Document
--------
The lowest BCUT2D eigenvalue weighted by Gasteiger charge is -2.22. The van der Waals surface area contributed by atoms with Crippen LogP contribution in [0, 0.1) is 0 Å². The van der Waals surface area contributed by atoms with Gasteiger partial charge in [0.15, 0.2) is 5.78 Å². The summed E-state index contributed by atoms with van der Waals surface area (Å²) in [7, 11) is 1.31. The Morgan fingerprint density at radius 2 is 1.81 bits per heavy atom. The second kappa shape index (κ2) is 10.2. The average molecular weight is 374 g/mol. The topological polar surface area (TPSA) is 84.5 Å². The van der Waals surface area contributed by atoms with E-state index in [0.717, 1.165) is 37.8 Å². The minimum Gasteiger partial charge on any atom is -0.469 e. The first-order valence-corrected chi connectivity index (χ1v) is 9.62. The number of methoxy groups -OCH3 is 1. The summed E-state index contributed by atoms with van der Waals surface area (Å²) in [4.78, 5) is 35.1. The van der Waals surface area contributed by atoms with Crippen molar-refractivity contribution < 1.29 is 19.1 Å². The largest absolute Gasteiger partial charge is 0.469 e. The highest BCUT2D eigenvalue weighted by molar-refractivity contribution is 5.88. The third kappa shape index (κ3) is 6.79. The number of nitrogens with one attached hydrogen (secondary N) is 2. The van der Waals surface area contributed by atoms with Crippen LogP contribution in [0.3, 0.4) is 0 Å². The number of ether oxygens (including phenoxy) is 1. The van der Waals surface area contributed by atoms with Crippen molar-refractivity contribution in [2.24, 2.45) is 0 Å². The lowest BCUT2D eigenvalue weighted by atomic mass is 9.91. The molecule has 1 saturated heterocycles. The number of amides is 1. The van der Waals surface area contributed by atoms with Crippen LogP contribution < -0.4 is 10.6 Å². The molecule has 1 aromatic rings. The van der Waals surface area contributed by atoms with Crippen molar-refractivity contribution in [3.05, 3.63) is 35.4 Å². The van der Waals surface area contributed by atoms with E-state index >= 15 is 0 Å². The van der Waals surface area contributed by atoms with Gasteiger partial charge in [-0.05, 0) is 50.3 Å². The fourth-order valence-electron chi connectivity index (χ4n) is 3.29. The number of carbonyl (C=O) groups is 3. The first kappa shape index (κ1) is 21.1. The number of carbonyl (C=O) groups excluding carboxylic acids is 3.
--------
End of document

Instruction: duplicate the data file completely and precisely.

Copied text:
The lowest BCUT2D eigenvalue weighted by Gasteiger charge is -2.22. The van der Waals surface area contributed by atoms with Crippen LogP contribution in [0, 0.1) is 0 Å². The van der Waals surface area contributed by atoms with Gasteiger partial charge in [0.15, 0.2) is 5.78 Å². The summed E-state index contributed by atoms with van der Waals surface area (Å²) in [7, 11) is 1.31. The Morgan fingerprint density at radius 2 is 1.81 bits per heavy atom. The second kappa shape index (κ2) is 10.2. The average molecular weight is 374 g/mol. The topological polar surface area (TPSA) is 84.5 Å². The van der Waals surface area contributed by atoms with E-state index in [0.717, 1.165) is 37.8 Å². The minimum Gasteiger partial charge on any atom is -0.469 e. The first-order valence-corrected chi connectivity index (χ1v) is 9.62. The number of methoxy groups -OCH3 is 1. The summed E-state index contributed by atoms with van der Waals surface area (Å²) in [4.78, 5) is 35.1. The van der Waals surface area contributed by atoms with Crippen molar-refractivity contribution < 1.29 is 19.1 Å². The largest absolute Gasteiger partial charge is 0.469 e. The highest BCUT2D eigenvalue weighted by molar-refractivity contribution is 5.88. The third kappa shape index (κ3) is 6.79. The number of nitrogens with one attached hydrogen (secondary N) is 2. The van der Waals surface area contributed by atoms with Crippen LogP contribution in [0.3, 0.4) is 0 Å². The number of ether oxygens (including phenoxy) is 1. The van der Waals surface area contributed by atoms with Crippen molar-refractivity contribution in [2.24, 2.45) is 0 Å². The lowest BCUT2D eigenvalue weighted by atomic mass is 9.91. The molecule has 1 saturated heterocycles. The number of amides is 1. The van der Waals surface area contributed by atoms with Crippen LogP contribution < -0.4 is 10.6 Å². The molecule has 1 aromatic rings. The van der Waals surface area contributed by atoms with Crippen molar-refractivity contribution in [3.05, 3.63) is 35.4 Å². The van der Waals surface area contributed by atoms with E-state index >= 15 is 0 Å². The van der Waals surface area contributed by atoms with Gasteiger partial charge in [-0.05, 0) is 50.3 Å². The fourth-order valence-electron chi connectivity index (χ4n) is 3.29. The number of carbonyl (C=O) groups is 3. The first kappa shape index (κ1) is 21.1. The number of carbonyl (C=O) groups excluding carboxylic acids is 3.